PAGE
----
In Egypt, more than 35 Muslim Brotherhood prisoners reported killed


CAIRO -- More than 35 members of the Islamist Muslim Brotherhood movement were killed while being transported to prison, Egyptian officials said, but the circumstances of their deaths remained unclear Monday.

The Interior Ministry said the prisoners had tried to escape Sunday by taking an officer hostage. The police responded by firing tear gas into the van, suffocating 36 to death and “foiling the escape plan,” the ministry said. The officer survived, it said.

The Brotherhood, however, alleged that the ministry had changed its account of the incident several times, at one point reporting that the prisoners were killed with live ammunition. The Brotherhood also reported that 37 prisoners had been killed.


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On Sunday night, state media reported a different version of events, saying that the transport convoy was attacked by armed assailants trying to free the detainees. They were reportedly being taken to Abu Zabaal prison, near the capital, to serve 15-day sentences on charges related to a bloody weekend stand-off in Cairo’s Ramses Square.

Security forces responded with tear gas, which killed the assailants and prisoners, according to Egypt’s Middle East News Agency.

The Brotherhood characterized the deaths as “assassinations” that were part of a “war of extermination” against Egyptians who continue to oppose the July 3 military coup that deposed Islamist president Mohamed Morsi. Security forces have killed more than 800 Brotherhood supporters and anti-military demonstrators since Wednesday.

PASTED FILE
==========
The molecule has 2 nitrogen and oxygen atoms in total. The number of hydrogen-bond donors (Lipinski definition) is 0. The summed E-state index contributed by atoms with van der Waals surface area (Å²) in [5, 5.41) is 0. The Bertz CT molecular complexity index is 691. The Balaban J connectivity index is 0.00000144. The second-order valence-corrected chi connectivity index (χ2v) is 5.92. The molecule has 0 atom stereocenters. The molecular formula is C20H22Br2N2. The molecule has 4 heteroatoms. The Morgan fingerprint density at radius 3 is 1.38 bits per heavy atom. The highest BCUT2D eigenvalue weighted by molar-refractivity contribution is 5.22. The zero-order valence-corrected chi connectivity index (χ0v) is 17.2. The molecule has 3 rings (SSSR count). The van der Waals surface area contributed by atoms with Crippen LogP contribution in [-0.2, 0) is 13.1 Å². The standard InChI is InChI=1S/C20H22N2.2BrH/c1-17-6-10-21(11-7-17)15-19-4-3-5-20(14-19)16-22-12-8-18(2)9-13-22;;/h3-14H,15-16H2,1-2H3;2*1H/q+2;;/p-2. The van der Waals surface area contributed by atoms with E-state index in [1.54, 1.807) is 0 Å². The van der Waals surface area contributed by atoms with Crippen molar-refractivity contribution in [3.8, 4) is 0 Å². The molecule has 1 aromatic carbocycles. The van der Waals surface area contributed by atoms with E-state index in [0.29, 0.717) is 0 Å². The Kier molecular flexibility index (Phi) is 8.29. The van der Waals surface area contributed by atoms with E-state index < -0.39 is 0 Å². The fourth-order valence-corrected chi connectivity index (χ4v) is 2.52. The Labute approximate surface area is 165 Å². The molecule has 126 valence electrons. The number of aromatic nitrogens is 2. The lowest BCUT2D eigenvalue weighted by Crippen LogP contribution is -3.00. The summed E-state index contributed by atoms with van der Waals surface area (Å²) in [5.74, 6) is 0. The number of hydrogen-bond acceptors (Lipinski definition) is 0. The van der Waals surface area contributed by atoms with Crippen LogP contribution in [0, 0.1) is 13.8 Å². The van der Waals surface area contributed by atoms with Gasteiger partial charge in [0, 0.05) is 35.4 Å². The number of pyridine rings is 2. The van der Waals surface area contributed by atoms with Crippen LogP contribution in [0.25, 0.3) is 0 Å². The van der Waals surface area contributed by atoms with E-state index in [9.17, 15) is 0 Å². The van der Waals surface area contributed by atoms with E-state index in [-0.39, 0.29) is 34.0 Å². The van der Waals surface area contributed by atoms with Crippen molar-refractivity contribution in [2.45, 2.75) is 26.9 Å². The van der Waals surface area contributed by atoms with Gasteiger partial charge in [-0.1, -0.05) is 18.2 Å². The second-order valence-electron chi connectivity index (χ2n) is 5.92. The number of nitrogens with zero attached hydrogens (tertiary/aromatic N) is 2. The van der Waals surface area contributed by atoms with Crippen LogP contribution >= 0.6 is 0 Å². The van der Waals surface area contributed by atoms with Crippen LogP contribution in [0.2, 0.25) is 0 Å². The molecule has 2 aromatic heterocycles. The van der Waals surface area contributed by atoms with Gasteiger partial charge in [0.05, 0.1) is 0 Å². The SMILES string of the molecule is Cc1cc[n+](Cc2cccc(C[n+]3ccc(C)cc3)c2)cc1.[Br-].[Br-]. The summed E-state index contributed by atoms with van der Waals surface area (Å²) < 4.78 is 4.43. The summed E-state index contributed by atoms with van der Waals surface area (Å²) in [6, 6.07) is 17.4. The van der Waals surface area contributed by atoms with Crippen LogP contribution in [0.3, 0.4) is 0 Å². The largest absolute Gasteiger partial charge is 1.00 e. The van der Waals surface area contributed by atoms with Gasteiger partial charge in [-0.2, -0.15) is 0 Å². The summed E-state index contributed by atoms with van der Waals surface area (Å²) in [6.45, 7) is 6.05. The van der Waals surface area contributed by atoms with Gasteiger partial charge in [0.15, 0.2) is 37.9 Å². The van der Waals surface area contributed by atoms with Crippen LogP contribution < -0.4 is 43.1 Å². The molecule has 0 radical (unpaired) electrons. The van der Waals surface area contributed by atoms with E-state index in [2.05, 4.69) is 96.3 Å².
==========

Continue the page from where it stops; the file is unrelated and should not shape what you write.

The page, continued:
“We hold the Interior Ministry and the coup leaders politically and criminally responsible for these horrible crimes that don’t appear will end,” the Brotherhood said in a statement.

The violence continued Monday with at least 25 police officers killed when militants ambushed two mini-buses in Egypt’s Sinai Peninsula.

Egyptian state television reported that militants forced the off-duty police officers from the buses and shot them execution-style outside the town of Rafah, which borders Israel and the Palestinian-controlled Gaza Strip. Other reports suggested the officers were killed when the vehicles were struck by rocket-propelled grenades.

It was unclear whether the ambush was in any way connected with the previous day’s deaths. Security forces in Sinai have been battling Islamist militants for months.

The Interior Ministry initially reported that 24 officers had been killed, but raised the figure when an injured officer succumbed to his wounds.


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